Ballet B.C.'s 3 Fold is an adrenaline rush

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A Ballet B.C. production. At the Queen Elizabeth Theatre on Thursday, November 17. Continues until November 19

As images go, it was hard to tell which one was more mind-blowing. In Robert Glumbek’s new Diversion, dancers hurtled out of the darkness like they were being hurled by King Kong, landing in Gilbert Small’s arms as he walked in a square spotlight. As soon as he would set one down, another flailing body came at him. Then there was the sea of sepia-glowing light bulbs descending on long strings around the dancers in Walter Matteini’s hypnotic Parole Sospese.

Ballet B.C.’s cutting-edge season opener was full of these kinds of hallucinatory surprises. If you submitted to its different moods, the rewards were big. What a mix. Set to pummelling electronica, Polish-born Torontonian Glumbek’s work was aggressive, fast, and contemporary, and found strange new ways for dancers to move en pointe—lunging, squatting, swivelling at the waist, and wobbling on their toes. Italy’s Matteini achieved a strange, dreamlike poetry with delirious glimpses of dancers waltzing, freezing like broken music-box ballerinas, and lying down like corpses—all while a tuxedoed Jed Duifhuis bowed, waltzed, and sprinkled invisible magic dust. And former Ballet B.C. dancer Simone Orlando’s Doppeling found all the dancers in wigs and androgynous, skin-coloured body suits, playing with concepts of classical ballet.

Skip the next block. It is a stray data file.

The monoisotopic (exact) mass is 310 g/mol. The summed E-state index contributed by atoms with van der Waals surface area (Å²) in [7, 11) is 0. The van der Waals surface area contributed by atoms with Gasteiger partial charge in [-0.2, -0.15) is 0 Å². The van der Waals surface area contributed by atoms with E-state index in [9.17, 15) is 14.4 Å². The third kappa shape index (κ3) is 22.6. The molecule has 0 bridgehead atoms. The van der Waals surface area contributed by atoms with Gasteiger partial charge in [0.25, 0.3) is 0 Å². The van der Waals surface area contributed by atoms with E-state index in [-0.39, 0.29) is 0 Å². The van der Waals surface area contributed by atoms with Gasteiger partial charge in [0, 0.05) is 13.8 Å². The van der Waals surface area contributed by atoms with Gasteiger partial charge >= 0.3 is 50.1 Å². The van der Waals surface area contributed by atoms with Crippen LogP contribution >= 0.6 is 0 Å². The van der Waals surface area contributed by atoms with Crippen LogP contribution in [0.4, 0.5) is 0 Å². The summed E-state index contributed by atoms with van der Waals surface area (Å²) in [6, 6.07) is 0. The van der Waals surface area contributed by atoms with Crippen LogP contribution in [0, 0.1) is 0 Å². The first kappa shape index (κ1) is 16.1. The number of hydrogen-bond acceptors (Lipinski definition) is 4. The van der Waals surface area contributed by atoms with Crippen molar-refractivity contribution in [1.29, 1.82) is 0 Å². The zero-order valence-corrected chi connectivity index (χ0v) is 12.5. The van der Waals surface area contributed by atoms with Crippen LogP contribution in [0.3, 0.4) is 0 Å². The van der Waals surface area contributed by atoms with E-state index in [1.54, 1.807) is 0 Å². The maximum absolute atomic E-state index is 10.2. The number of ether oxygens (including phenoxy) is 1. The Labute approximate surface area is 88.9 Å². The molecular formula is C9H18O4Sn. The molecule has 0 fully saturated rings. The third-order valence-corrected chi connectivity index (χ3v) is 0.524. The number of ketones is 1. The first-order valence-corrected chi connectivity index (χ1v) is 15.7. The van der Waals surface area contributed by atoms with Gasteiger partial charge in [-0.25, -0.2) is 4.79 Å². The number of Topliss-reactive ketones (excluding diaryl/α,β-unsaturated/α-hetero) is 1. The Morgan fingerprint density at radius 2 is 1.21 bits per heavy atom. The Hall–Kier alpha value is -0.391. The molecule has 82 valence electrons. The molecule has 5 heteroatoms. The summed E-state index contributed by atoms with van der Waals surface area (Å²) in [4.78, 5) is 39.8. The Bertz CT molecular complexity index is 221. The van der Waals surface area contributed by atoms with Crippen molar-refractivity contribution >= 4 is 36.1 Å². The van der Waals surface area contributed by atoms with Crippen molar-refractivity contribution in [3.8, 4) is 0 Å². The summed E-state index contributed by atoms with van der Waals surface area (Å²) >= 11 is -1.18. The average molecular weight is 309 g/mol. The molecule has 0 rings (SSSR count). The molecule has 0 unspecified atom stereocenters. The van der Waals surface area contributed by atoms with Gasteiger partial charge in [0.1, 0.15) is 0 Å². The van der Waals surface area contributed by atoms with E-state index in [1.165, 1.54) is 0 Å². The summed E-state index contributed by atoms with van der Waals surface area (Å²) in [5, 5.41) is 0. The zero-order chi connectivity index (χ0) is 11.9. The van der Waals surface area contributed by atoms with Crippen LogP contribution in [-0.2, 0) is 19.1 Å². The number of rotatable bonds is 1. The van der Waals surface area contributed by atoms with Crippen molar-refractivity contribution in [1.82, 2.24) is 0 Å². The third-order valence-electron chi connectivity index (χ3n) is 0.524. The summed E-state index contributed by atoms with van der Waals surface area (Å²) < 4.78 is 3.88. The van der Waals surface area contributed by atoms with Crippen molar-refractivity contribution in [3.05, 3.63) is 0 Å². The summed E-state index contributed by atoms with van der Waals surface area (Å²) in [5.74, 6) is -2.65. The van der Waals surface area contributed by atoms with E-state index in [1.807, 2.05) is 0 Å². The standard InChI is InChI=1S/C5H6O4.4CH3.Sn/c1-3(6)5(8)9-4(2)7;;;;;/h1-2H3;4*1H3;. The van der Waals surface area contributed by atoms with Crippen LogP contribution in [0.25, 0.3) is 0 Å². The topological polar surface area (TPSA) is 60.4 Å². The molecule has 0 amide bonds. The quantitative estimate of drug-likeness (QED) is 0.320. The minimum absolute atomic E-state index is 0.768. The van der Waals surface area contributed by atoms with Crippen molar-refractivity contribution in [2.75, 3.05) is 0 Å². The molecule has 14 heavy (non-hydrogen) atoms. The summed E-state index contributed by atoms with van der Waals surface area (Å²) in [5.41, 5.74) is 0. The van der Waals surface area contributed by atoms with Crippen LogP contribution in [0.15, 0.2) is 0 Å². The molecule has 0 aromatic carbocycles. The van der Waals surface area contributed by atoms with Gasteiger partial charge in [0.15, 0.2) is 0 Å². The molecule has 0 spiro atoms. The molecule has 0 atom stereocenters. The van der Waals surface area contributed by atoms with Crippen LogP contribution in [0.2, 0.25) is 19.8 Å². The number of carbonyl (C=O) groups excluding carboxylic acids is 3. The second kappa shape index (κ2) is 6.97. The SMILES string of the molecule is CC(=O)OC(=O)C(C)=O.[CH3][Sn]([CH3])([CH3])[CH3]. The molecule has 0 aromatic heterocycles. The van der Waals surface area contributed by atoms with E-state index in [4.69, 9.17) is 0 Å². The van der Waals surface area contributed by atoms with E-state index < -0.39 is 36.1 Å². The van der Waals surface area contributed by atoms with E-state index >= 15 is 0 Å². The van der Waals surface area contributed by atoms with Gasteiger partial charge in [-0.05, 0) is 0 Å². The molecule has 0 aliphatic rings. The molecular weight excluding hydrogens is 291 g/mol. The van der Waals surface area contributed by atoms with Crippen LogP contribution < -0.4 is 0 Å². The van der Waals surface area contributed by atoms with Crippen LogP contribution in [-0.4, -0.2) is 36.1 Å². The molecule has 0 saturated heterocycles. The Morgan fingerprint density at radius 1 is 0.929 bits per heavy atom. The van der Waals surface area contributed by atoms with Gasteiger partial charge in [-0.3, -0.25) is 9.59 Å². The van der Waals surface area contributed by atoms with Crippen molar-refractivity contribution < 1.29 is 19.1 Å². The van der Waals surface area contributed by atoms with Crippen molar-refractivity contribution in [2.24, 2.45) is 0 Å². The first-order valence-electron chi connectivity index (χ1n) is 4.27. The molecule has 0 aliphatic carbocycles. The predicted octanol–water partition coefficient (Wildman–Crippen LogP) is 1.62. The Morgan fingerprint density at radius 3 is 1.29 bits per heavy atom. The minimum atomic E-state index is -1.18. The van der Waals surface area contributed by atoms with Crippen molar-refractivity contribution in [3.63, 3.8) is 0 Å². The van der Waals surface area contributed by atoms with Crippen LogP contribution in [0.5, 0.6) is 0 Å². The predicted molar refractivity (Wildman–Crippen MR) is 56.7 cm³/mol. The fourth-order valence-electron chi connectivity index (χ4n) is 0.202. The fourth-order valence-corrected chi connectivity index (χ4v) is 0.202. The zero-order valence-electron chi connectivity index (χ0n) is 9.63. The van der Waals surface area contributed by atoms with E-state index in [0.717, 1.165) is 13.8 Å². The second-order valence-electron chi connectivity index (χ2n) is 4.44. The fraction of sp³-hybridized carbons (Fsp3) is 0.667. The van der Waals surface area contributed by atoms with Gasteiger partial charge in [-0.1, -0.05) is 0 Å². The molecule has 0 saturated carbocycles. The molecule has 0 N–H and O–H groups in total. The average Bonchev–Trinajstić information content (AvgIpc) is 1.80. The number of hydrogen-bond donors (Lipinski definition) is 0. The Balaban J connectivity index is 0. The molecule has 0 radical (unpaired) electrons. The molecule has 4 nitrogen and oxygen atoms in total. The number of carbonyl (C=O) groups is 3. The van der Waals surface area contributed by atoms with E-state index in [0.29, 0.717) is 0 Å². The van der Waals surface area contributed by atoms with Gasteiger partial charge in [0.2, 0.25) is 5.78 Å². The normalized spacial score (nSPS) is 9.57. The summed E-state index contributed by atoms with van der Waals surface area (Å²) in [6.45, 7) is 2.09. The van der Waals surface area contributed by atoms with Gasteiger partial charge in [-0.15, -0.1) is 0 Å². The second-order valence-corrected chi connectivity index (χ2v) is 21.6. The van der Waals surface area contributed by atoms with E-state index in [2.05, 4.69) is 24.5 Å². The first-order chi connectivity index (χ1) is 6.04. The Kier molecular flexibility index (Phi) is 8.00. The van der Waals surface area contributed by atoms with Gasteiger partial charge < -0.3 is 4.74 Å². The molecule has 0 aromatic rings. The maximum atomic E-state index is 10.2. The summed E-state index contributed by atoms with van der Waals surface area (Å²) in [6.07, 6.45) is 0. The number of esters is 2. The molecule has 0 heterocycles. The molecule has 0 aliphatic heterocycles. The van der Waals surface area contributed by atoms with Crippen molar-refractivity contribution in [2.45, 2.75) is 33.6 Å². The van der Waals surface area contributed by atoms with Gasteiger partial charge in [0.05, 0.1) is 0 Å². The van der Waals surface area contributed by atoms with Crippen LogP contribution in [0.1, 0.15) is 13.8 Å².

This kind of bold, contemporary choreography is challenging, but it’s obvious the fearless corps is up to the task. This season, artistic director Emily Molnar has added some exciting new talent to the roster. A standout was cropped-haired American Rachel Meyer, who really nailed the odd mix of grace, awkwardness, and explosive power in Diversion. At one point she skitters toward Connor Gnam sideways on her hands and feet, her limbs bent up and moving like a broken spider, and he raises her in an achingly sensual lift. Daniel Marshalsay gives ’er in a muscular duet with Racheal Prince, and yet finds a delicacy in the refined, gender-bending ballet moves of Doppeling. And Vancouver’s own Alexander Burton, an Arts Umbrella grad, also has charisma to burn. Just watch him master the right tone in the deadpan routine with Peter Smida that opens Parole Sospese, an almost carnivalesque vignette that ends with them falling face-first into the floor.

If there is any complaint about the program (I’m reaching here), it’s that Glumbek and Matteini’s creations, programmed side by side, are so literally dark, playing with the shadows and the idea of figures emerging from the black. However, Orlando’s blast of Johann Sebastian Bach and a glowing-pink back screen offer some respite.